Saturday, October 13, 2007

Godzdogz, Reflections on the Filioque

We profess in the Nicene Creed: And I believe in the Holy Spirit, the Lord and Giver of life, who proceeds from the Father (and the Son)... The phrase and the Son (Latin: filioque) has been the subject of intense controversy through the centuries between Eastern and Western Christianity.

The Godzdogz blog of the English Dominican Province offers a reflection on the Filioque controversy:
This phrase is misleadingly simple. The controversy it generated – usually referred to by its Latin form, Filioque – occasioned the first great schism in Christianity between the churches of the Latin West, which accepted its inclusion in the creed, and the churches of the (largely) Greek East, which did not. What was disputed concerned who God has revealed Himself to be.

The New Testament texts that speak of the relationship between the Spirit and the Son are concerned with God’s act of revelation in the Word incarnate; even John 15:26:
When comes the Paraclete whom I will send to you from the Father, the Spirit of Truth, which from the Father proceeds, that one will testify about me.
This of course is the reference par excellence in favour of the procession of the Spirit from the Father alone; but the word “alone” is not found in this text; rather what it deals with is the temporal mission of the Paraclete. The Latin Fathers appealed frequently to two other texts in John: 16:14-15:
That one [the Spirit of Truth] me will glorify, because of mine he will receive and will announce [it] to you. All things which has the Father mine are. Therefore I said that of mine he receives and will announce [it] to you
and 20:22:
And this having said he breathed on [them] and says to them receive [the] Holy Spirit.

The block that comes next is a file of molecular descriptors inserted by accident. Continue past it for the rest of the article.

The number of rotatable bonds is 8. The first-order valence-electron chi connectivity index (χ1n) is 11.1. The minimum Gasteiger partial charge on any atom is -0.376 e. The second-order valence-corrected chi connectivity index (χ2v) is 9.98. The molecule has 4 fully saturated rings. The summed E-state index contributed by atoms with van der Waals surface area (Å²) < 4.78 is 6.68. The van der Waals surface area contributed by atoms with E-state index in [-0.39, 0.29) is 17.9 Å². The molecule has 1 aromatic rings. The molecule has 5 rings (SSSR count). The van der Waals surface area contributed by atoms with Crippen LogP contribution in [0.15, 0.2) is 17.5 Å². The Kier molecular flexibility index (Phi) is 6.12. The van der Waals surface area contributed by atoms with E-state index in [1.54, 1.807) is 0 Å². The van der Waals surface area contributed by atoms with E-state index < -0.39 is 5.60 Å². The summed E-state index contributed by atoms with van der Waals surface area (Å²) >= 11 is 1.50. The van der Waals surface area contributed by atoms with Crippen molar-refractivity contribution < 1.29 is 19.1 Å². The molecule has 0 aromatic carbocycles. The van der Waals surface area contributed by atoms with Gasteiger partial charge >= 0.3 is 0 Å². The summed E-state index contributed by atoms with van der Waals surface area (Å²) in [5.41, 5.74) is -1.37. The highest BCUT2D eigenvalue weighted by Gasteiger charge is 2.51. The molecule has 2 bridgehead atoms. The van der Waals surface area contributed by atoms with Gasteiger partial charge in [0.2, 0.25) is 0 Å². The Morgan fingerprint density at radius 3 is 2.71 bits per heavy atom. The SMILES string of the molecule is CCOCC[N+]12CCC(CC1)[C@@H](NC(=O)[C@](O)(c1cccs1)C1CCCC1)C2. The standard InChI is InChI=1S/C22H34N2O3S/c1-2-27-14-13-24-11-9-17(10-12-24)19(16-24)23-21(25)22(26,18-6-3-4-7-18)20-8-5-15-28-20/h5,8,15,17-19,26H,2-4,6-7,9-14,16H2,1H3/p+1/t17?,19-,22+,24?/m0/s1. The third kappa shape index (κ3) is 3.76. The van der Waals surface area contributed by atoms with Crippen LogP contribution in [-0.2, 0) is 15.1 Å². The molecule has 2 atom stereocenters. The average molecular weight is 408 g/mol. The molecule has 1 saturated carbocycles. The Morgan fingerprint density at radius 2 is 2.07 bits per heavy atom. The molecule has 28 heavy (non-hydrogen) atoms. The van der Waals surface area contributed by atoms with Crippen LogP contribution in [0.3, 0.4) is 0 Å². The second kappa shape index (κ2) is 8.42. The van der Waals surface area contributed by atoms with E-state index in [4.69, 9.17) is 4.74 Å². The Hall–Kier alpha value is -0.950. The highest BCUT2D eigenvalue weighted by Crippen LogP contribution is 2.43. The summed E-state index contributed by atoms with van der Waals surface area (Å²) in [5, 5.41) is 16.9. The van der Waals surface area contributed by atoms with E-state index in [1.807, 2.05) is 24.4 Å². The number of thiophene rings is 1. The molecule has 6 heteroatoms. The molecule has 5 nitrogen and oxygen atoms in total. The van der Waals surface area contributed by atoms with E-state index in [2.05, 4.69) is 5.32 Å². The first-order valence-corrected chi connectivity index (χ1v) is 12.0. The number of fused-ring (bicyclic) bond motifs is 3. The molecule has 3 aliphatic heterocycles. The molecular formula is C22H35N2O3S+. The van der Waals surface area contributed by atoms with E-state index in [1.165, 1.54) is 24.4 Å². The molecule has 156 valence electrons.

If we are sons able to call God ‘Father’ that is because we have received the Spirit of his Son. Hilary of Poitiers thought that ‘of mine he will receive’ (Jn 16:14) might have the same meaning as ‘proceeds from the Father’ (De Trin. VIII, 20), while Augustine and Anselm believed that the breathing on the disciples (Jn 20:22) implied the procession of the Spirit from the Son.

The source of Latin reflection on the mystery of the Trinity was largely Augustine who developed his teaching by a rigorous exegesis of scripture. Here he is quoting himself (Tr. In Joh. Evang.99, 8-9):
I had been teaching from the evidence of the holy scriptures that the Holy Spirit proceeds from them both. I then went on to say: So if the Holy Spirit proceeds from both the Father and the Son, why did the Son say He proceeds from the Father (Jn 15:26)? Why indeed, do you suppose, unless it was the way he was accustomed to refer even what was his very own to him from whom he had his very self? For example, that other thing he said, My teaching is not mine, but his who sent me (Jn 7:16). If in this case we can accept that it is his teaching, which he says however is not his but the Father’s, how much more should we accept in our case that the Holy Spirit proceeds also from him, seeing that he said He proceeds from the Father without also saying ‘He does not proceed from me’?